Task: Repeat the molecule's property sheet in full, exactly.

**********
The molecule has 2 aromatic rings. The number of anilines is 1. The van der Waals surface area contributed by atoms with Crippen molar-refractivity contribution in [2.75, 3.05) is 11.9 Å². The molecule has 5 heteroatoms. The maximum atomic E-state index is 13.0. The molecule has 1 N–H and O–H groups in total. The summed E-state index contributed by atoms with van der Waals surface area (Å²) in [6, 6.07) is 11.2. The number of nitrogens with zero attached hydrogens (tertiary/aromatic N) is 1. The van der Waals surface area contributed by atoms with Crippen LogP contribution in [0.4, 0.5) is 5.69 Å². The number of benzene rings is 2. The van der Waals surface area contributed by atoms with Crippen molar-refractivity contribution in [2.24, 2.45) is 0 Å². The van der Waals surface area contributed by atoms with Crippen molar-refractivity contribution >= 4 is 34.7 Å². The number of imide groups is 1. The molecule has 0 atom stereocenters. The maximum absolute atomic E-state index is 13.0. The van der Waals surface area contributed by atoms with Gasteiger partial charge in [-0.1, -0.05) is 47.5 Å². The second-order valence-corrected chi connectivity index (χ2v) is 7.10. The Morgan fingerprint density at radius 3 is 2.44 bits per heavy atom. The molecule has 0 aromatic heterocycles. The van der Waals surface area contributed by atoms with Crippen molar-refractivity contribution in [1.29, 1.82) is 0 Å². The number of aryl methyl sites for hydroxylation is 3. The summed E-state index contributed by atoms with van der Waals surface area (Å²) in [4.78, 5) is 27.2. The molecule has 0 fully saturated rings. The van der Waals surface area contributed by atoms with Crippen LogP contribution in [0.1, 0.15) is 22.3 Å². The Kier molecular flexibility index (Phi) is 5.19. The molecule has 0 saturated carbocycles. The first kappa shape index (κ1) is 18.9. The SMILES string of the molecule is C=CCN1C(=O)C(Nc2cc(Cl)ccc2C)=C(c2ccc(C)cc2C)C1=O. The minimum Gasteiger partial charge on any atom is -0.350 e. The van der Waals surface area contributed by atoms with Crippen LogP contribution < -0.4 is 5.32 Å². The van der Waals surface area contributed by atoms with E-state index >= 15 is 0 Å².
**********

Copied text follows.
The molecule has 2 aromatic rings. The number of anilines is 1. The van der Waals surface area contributed by atoms with Crippen molar-refractivity contribution in [2.75, 3.05) is 11.9 Å². The molecule has 5 heteroatoms. The maximum atomic E-state index is 13.0. The molecule has 1 N–H and O–H groups in total. The summed E-state index contributed by atoms with van der Waals surface area (Å²) in [6, 6.07) is 11.2. The number of nitrogens with zero attached hydrogens (tertiary/aromatic N) is 1. The van der Waals surface area contributed by atoms with Crippen LogP contribution in [0.4, 0.5) is 5.69 Å². The number of benzene rings is 2. The van der Waals surface area contributed by atoms with Crippen molar-refractivity contribution in [2.24, 2.45) is 0 Å². The van der Waals surface area contributed by atoms with Crippen molar-refractivity contribution >= 4 is 34.7 Å². The number of imide groups is 1. The molecule has 0 atom stereocenters. The maximum absolute atomic E-state index is 13.0. The van der Waals surface area contributed by atoms with Gasteiger partial charge in [-0.1, -0.05) is 47.5 Å². The second-order valence-corrected chi connectivity index (χ2v) is 7.10. The Morgan fingerprint density at radius 3 is 2.44 bits per heavy atom. The molecule has 0 aromatic heterocycles. The van der Waals surface area contributed by atoms with Crippen molar-refractivity contribution in [1.29, 1.82) is 0 Å². The number of aryl methyl sites for hydroxylation is 3. The summed E-state index contributed by atoms with van der Waals surface area (Å²) in [4.78, 5) is 27.2. The molecule has 0 fully saturated rings. The van der Waals surface area contributed by atoms with Crippen LogP contribution in [0.1, 0.15) is 22.3 Å². The Kier molecular flexibility index (Phi) is 5.19. The molecule has 0 saturated carbocycles. The first kappa shape index (κ1) is 18.9. The SMILES string of the molecule is C=CCN1C(=O)C(Nc2cc(Cl)ccc2C)=C(c2ccc(C)cc2C)C1=O. The minimum Gasteiger partial charge on any atom is -0.350 e. The van der Waals surface area contributed by atoms with Crippen LogP contribution < -0.4 is 5.32 Å². The van der Waals surface area contributed by atoms with E-state index >= 15 is 0 Å².